DAVIS (CBS / AP) — The chancellor of the University of California, Davis has resigned from the board of a for-profit college company that the Federal Trade Commission is suing for deceptive advertising.
UC Davis Chancellor Linda Katehi quit a $70,000 a year post with DeVry Education Group on Tuesday under pressure from a California lawmaker and consumer groups, the Sacramento Bee reports.READ MORE: Wind-Whipped Wildfire in Big Sur Shuts Hwy 1, Forces Evacuations
Katehi and University of Arizona President Ann Weaver Hart were appointed to the DeVry board last week. The company operates DeVry University, Carrington College and other schools.
The FTC sued the company in January for allegedly misleading students about their job and earnings prospects.
Assemblyman Kevin McCarty and consumer groups had told Katehi she shouldn’t lend credibility to the company by associating with it.
Davis spokesman Gary Delsohn says DeVry recruited Katehi before the FTC filed its January lawsuit.
In a statement released by DeVry on February 22, announcing Katehi and Hart’s appointment to the board, Katehi is quoted saying, “I look forward to participating on DeVry Education Group’s board of directors and thank them for inviting me to join.”READ MORE: Curry Hits Winning Jumper, Warriors Beat Rockets 105-103
Katehi also says, “DeVry Group’s goal to enable a quality learning experience that inspires and educates students to be our next generation of leaders is essential to our nation’s progress.”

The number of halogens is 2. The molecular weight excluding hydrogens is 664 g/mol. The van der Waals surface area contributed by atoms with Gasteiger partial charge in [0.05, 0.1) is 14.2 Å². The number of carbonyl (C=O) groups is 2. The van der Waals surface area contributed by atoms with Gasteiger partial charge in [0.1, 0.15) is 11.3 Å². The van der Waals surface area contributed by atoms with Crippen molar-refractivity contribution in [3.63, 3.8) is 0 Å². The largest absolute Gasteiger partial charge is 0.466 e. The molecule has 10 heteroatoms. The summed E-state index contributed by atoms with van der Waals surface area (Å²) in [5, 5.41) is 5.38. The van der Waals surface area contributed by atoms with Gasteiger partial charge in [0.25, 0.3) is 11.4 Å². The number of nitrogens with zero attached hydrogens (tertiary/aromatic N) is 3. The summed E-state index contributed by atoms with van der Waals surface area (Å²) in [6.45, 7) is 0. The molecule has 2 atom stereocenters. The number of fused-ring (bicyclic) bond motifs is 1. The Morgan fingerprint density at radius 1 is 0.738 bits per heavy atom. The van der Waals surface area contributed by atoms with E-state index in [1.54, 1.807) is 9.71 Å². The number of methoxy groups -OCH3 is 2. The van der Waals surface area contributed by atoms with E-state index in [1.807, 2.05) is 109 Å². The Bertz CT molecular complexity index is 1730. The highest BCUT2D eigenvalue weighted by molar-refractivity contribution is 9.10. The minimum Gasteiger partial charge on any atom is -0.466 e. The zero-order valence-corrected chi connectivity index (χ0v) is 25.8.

The January FTC lawsuit claims that DeVry’s advertisements deceived consumers about the likelihood that their students would find jobs in their fields of study. The FTC also alleges that DeVry deceived consumers by telling them they would earn more than those graduating with bachelor’s degrees from other colleges or universities.
The FTC alleged that DeVry was deceptive when they claimed that 90 percent of DeVry graduates actively seeking employment landed jobs in their field within six months of graduation.
DeVry counted business administration graduates as working in their field when those graduates were working as a server in a restaurant or as a car salesman, according to the FTC.
DeVry maintains that the FTC lawsuit “is without a valid legal basis.”MORE NEWS: Two Years On, Employment Still Below Pre-Pandemic Peak
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